Glossary H

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H2-Blockers (aytch-too BLAH-kurz)
Medicines that reduce the amount of acid the stomach produces. They block histamine2 (HIH-stuh-min-too). Histamine signals the stomach to make acid. Prescription H2-blockers are cimetidine (suh-MEH-tuh-deen) (Tagamet), famotidine (fuh-MAH-tuh-deen) (Pepcid), nizatidine (nih-ZAH-tuh-deen) (Axid) and ranitidine (ruh-NIH-tuh-deen) (Zantac). They are used to treat ulcer symptoms. Nonprescription H2-blockers are Zantac 75, Axid AR, Pepcid-AC and Tagamet-HB. They are for GERD, heartburn and acid indigestion.

Heartburn (HART-burn)
A painful, burning feeling in the chest. Heartburn is caused by stomach acid flowing back into the esophagus. Changing the diet and other habits can help to prevent heartburn. Heartburn may be a symptom of GERD. See also Gastroesophageal Reflux Disease (GERD).

Tips to control heartburn:

  • Avoid foods and beverages that affect lower esophageal sphincter pressure or irritate the esophagus lining
  • Lose weight if overweight
  • Stop smoking
  • Elevate the head of the bed 6 inches
  • Avoid lying down 2 to 3 hours after eating
  • Take an antacid

Helicobacter pylori (H. pylori) (HELL-uh-koh-BAK-tur py-LOH-ree)
A spiral-shaped bacterium found in the stomach. H. pylori damages stomach and duodenal tissue, causing ulcers. Previously called Campylobacter pylori.

Hemochromatosis (HEE-moh-kroh-muh-toh-sis)
A disease that occurs when the body absorbs too much iron. The body stores the excess iron in the liver, pancreas and other organs. May cause cirrhosis of the liver. Also called iron overload disease.

Hemorrhoidectomy (HEM-roy-DEK-tuh-mee)
An operation to remove hemorrhoids.

Hemorrhoids (HEM-roydz)
Swollen blood vessels in and around the anus and lower rectum. Continual straining to have a bowel movement causes them to stretch and swell. They cause itching, pain and sometimes bleeding.

Hepatic (heh-PAT-ik)
Related to the liver.

Hepatic Coma (heh-PAT-ik KOH-muh)
See Hepatic Encephalopathy.

Hepatic Encephalopathy (heh-PAT-ik en-SEF-uh-LAWP-uh-thee)
A condition that may cause loss of consciousness and coma. It is usually the result of advanced liver disease. Also called hepatic coma.

Hepatitis (heh-puh-TY-tis)
Irritation of the liver that sometimes causes permanent damage. Hepatitis may be caused by viruses or by medicines or alcohol. Hepatitis has the following forms:

Hepatitis A
A virus most often spread by unclean food and water.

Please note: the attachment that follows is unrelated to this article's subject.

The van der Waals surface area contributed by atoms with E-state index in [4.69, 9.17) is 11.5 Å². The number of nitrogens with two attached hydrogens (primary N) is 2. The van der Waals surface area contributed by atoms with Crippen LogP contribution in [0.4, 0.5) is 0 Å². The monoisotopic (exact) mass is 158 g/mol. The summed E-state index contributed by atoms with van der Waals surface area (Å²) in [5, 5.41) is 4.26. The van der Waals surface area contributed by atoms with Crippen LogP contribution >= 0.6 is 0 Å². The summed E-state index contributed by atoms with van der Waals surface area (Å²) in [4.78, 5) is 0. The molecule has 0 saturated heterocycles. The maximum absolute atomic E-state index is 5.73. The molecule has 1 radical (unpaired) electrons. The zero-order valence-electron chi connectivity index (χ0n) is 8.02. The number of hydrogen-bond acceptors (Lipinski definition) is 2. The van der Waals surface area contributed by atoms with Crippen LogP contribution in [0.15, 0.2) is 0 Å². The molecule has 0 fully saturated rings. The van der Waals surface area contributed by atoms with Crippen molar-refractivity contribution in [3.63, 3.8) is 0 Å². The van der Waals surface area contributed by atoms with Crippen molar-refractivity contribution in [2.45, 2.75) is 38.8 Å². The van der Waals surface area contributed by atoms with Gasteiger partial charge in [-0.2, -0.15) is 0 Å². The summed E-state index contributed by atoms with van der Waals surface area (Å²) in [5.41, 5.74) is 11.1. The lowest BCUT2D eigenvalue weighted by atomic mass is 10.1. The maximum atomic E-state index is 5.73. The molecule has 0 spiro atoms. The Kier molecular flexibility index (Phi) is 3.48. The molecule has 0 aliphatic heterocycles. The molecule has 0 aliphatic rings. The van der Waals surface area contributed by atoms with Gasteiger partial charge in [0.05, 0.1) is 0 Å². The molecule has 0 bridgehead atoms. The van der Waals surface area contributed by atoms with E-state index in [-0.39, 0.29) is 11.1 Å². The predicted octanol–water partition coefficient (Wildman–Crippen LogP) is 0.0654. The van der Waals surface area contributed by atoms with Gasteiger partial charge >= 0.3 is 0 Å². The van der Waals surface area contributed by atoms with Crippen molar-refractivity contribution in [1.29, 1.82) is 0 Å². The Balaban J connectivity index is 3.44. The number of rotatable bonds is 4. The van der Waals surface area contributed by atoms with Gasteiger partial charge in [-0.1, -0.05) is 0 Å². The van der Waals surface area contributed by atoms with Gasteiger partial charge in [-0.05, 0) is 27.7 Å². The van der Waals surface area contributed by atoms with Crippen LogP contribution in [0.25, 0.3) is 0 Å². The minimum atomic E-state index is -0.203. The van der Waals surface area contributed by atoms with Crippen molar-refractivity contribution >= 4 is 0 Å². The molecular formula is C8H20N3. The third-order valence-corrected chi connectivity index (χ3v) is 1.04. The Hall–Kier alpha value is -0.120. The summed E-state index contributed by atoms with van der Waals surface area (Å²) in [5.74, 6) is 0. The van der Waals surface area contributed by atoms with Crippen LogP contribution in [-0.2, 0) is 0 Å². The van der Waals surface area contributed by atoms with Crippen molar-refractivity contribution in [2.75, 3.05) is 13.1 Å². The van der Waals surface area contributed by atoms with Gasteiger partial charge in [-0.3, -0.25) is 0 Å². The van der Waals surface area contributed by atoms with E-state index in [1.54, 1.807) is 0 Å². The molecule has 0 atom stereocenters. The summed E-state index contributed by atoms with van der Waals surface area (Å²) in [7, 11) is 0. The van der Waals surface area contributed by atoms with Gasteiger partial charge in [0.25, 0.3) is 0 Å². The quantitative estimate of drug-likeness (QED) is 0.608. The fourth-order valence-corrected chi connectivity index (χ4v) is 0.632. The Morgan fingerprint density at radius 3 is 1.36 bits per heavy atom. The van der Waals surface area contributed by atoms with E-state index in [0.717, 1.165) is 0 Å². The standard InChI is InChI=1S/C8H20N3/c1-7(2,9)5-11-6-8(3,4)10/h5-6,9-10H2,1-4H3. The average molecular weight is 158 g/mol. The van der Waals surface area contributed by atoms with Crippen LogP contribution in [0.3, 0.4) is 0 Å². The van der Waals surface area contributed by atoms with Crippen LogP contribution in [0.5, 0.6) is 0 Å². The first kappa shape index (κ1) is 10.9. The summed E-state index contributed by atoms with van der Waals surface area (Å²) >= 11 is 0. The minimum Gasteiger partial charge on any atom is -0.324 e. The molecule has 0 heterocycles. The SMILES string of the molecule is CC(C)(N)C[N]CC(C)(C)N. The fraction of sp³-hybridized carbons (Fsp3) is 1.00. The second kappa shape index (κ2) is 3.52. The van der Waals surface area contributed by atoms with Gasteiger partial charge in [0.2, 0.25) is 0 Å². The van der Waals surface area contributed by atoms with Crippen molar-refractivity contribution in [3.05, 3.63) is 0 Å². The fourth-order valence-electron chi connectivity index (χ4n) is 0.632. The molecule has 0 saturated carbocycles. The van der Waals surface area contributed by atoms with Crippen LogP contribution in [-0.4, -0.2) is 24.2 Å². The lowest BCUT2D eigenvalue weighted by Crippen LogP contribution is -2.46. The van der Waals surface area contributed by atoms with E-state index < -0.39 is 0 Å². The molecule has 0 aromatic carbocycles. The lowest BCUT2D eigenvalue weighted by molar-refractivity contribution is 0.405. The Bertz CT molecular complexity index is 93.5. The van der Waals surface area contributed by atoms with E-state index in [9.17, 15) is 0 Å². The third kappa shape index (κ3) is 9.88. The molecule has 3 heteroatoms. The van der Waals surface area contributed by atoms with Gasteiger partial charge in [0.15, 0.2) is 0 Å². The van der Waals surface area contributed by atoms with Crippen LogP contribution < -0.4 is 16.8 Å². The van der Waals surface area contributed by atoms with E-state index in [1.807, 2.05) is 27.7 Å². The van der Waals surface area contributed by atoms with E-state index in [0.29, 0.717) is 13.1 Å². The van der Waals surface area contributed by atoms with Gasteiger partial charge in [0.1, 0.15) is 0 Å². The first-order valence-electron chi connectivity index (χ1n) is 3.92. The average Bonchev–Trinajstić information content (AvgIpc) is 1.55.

Hepatitis B
A virus commonly spread by sexual intercourse or blood transfusion, or from mother to newborn at birth. Another way it spreads is by using a needle that was used by an infected person. Hepatitis B is more common and much more easily spread than the AIDS virus and may lead to cirrhosis and liver cancer.

Hepatitis C
A virus spread by blood transfusion and possibly by sexual intercourse or sharing needles with infected people. Hepatitis C may lead to cirrhosis and liver cancer. Hepatitis C used to be called non-A, non-B hepatitis.

Hepatitis D (Delta)
A virus that occurs mostly in people who take illegal drugs by using needles. Only people who have hepatitis B can get hepatitis D.

Hepatitis E
A virus spread mostly through unclean water. This type of hepatitis is common in developing countries. It has not occurred in the United States.

Hepatitis B Immunoglobulin (HBIg) (heh-puh-TY-tis BEE im-YOON-oh-GLAWB-yoo-lun)
A shot that gives short-term protection from the hepatitis B virus.

Hepatitis B Vaccine (heh-puh-TY-tis BEE vak-SEEN)
A shot to prevent hepatitis B. The vaccine tells the body to make its own protection (antibodies) against the virus.

Hepatologist (HEH-puh-TAW-luh-jist)
A doctor who specializes in liver diseases.

Hepatology (HEH-puh-TAW-luh-jee)
The field of medicine concerned with the functions and disorders of the liver.

Hepatotoxicity (heh-PAT-oh-tawk-SIS-uh-tee)
How much damage a medicine or other substance does to the liver.

Hernia (HUR-nee-uh)
The part of an internal organ that pushes through an opening in the organ’s wall. Most hernias occur in the abdominal area.

Herniorrhaphy (hur-nee-AWR-uh-fee)
An operation to repair a hernia.

Hiatal Hernia (Hiatus Hernia) (hy-AY-tul HUR-nee-uh)
A small opening in the diaphragm that allows the upper part of the stomach to move up into the chest. Causes heartburn from stomach acid flowing back up through the opening. See also Diaphragm.

Hirschsprung’s Disease (HURSH-sprungz duh-zeez)
A birth defect in which some nerve cells are lacking in the large intestine. The intestine cannot move stool through, so the intestine gets blocked. Causes the abdomen to swell. See also Megacolon.

Hormone (HOR-moan)
A substance in the body that regulates certain organs. Hormones such as gastrin help in breaking down food. Some hormones come from cells in the stomach and small intestine.

Hydrochloric Acid (hy-droh-KLOR-ik ASS-id)
An acid made in the stomach. Hydrochloric acid works with pepsin and other enzymes to break down proteins.

Hydrogen Breath Test (HY-droh-jen breth test)
A test for lactose intolerance. It measures breath samples for too much hydrogen. The body makes too much hydrogen when lactose is not broken down properly in the small intestine.

Hyperalimentation (HY-pur-al-uh-men-TAY-shun)
See Parenteral Nutrition.

Hyperbilirubinemia (HY-pur-bil-ee-roo-buh-NEE-mee-uh)
Too much bilirubin in the blood. Symptoms include jaundice. This condition occurs when the liver does not work normally. See also Jaundice.

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